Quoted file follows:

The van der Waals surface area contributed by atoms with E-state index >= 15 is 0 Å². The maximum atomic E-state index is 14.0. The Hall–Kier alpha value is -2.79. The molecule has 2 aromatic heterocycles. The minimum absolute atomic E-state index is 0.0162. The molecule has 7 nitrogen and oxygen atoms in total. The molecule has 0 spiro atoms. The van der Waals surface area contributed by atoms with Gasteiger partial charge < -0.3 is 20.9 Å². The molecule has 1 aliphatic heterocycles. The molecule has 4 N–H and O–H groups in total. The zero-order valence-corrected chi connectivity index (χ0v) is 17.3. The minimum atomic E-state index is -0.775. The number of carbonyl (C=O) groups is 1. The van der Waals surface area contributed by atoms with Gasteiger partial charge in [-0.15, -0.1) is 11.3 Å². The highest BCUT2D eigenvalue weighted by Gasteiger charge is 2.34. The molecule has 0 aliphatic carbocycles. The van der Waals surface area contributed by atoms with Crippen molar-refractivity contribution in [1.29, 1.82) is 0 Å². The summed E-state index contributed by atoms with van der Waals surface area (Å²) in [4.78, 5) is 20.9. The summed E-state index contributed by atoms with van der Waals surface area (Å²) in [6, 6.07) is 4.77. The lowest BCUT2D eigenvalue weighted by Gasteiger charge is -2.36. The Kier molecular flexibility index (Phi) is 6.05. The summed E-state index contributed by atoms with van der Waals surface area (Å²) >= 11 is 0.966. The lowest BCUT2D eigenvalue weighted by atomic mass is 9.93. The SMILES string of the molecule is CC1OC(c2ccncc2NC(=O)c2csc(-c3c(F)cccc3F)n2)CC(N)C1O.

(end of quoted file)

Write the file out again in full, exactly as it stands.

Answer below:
The van der Waals surface area contributed by atoms with E-state index >= 15 is 0 Å². The maximum atomic E-state index is 14.0. The Hall–Kier alpha value is -2.79. The molecule has 2 aromatic heterocycles. The minimum absolute atomic E-state index is 0.0162. The molecule has 7 nitrogen and oxygen atoms in total. The molecule has 0 spiro atoms. The van der Waals surface area contributed by atoms with Gasteiger partial charge < -0.3 is 20.9 Å². The molecule has 1 aliphatic heterocycles. The molecule has 4 N–H and O–H groups in total. The zero-order valence-corrected chi connectivity index (χ0v) is 17.3. The minimum atomic E-state index is -0.775. The number of carbonyl (C=O) groups is 1. The van der Waals surface area contributed by atoms with Gasteiger partial charge in [-0.15, -0.1) is 11.3 Å². The highest BCUT2D eigenvalue weighted by Gasteiger charge is 2.34. The molecule has 0 aliphatic carbocycles. The van der Waals surface area contributed by atoms with Crippen molar-refractivity contribution in [1.29, 1.82) is 0 Å². The summed E-state index contributed by atoms with van der Waals surface area (Å²) in [4.78, 5) is 20.9. The summed E-state index contributed by atoms with van der Waals surface area (Å²) in [6, 6.07) is 4.77. The lowest BCUT2D eigenvalue weighted by Gasteiger charge is -2.36. The Kier molecular flexibility index (Phi) is 6.05. The summed E-state index contributed by atoms with van der Waals surface area (Å²) >= 11 is 0.966. The lowest BCUT2D eigenvalue weighted by atomic mass is 9.93. The SMILES string of the molecule is CC1OC(c2ccncc2NC(=O)c2csc(-c3c(F)cccc3F)n2)CC(N)C1O.